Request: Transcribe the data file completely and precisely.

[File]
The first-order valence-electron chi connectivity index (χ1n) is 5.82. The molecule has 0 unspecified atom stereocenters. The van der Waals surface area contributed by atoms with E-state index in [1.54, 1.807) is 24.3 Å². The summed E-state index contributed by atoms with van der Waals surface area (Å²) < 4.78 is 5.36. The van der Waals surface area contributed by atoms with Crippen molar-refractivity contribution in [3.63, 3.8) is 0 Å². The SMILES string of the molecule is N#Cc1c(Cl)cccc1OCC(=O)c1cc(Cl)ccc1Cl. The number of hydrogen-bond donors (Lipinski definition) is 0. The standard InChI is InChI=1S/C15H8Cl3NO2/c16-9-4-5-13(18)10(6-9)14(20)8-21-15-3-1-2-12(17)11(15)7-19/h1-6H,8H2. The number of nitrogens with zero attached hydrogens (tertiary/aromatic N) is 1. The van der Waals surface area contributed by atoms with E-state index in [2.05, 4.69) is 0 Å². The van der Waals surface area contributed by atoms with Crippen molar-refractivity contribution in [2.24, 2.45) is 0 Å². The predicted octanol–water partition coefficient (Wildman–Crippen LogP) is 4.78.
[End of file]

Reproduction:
The first-order valence-electron chi connectivity index (χ1n) is 5.82. The molecule has 0 unspecified atom stereocenters. The van der Waals surface area contributed by atoms with E-state index in [1.54, 1.807) is 24.3 Å². The summed E-state index contributed by atoms with van der Waals surface area (Å²) < 4.78 is 5.36. The van der Waals surface area contributed by atoms with Crippen molar-refractivity contribution in [3.63, 3.8) is 0 Å². The SMILES string of the molecule is N#Cc1c(Cl)cccc1OCC(=O)c1cc(Cl)ccc1Cl. The number of hydrogen-bond donors (Lipinski definition) is 0. The standard InChI is InChI=1S/C15H8Cl3NO2/c16-9-4-5-13(18)10(6-9)14(20)8-21-15-3-1-2-12(17)11(15)7-19/h1-6H,8H2. The number of nitrogens with zero attached hydrogens (tertiary/aromatic N) is 1. The van der Waals surface area contributed by atoms with E-state index in [2.05, 4.69) is 0 Å². The van der Waals surface area contributed by atoms with Crippen molar-refractivity contribution in [2.24, 2.45) is 0 Å². The predicted octanol–water partition coefficient (Wildman–Crippen LogP) is 4.78.